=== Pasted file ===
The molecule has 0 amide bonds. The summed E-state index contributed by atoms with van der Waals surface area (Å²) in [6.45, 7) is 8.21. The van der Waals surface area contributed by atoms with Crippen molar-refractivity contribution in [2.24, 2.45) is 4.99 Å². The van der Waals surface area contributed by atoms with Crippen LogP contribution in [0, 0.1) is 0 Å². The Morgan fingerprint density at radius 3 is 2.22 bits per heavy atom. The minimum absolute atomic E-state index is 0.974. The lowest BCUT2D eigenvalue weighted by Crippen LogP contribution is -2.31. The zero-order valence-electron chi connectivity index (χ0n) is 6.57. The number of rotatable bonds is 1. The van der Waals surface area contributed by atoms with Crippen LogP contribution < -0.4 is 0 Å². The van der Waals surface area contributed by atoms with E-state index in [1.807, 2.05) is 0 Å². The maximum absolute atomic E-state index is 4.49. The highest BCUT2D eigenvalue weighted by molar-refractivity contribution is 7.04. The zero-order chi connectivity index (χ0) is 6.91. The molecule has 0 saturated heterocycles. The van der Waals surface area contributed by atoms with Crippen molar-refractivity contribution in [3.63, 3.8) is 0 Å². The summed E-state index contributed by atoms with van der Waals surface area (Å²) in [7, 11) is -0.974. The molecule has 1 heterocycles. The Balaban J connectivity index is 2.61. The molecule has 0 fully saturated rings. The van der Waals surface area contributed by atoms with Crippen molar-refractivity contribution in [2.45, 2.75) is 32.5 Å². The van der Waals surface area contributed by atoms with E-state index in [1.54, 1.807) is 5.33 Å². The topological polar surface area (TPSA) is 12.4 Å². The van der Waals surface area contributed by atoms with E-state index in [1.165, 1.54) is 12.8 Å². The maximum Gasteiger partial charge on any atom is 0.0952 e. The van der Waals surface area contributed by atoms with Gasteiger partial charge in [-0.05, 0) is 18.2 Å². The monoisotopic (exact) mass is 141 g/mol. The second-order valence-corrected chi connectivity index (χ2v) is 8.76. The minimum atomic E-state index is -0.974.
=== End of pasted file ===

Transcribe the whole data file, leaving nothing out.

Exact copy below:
The molecule has 0 amide bonds. The summed E-state index contributed by atoms with van der Waals surface area (Å²) in [6.45, 7) is 8.21. The van der Waals surface area contributed by atoms with Crippen molar-refractivity contribution in [2.24, 2.45) is 4.99 Å². The van der Waals surface area contributed by atoms with Crippen LogP contribution in [0, 0.1) is 0 Å². The Morgan fingerprint density at radius 3 is 2.22 bits per heavy atom. The minimum absolute atomic E-state index is 0.974. The lowest BCUT2D eigenvalue weighted by Crippen LogP contribution is -2.31. The zero-order valence-electron chi connectivity index (χ0n) is 6.57. The number of rotatable bonds is 1. The van der Waals surface area contributed by atoms with Crippen LogP contribution < -0.4 is 0 Å². The van der Waals surface area contributed by atoms with E-state index in [1.807, 2.05) is 0 Å². The maximum absolute atomic E-state index is 4.49. The highest BCUT2D eigenvalue weighted by molar-refractivity contribution is 7.04. The zero-order chi connectivity index (χ0) is 6.91. The molecule has 0 saturated heterocycles. The van der Waals surface area contributed by atoms with Crippen molar-refractivity contribution in [3.63, 3.8) is 0 Å². The summed E-state index contributed by atoms with van der Waals surface area (Å²) in [7, 11) is -0.974. The molecule has 1 heterocycles. The Balaban J connectivity index is 2.61. The molecule has 0 fully saturated rings. The van der Waals surface area contributed by atoms with Crippen molar-refractivity contribution in [2.45, 2.75) is 32.5 Å². The van der Waals surface area contributed by atoms with E-state index in [1.54, 1.807) is 5.33 Å². The topological polar surface area (TPSA) is 12.4 Å². The van der Waals surface area contributed by atoms with E-state index in [1.165, 1.54) is 12.8 Å². The maximum Gasteiger partial charge on any atom is 0.0952 e. The van der Waals surface area contributed by atoms with Gasteiger partial charge in [-0.05, 0) is 18.2 Å². The monoisotopic (exact) mass is 141 g/mol. The second-order valence-corrected chi connectivity index (χ2v) is 8.76. The minimum atomic E-state index is -0.974.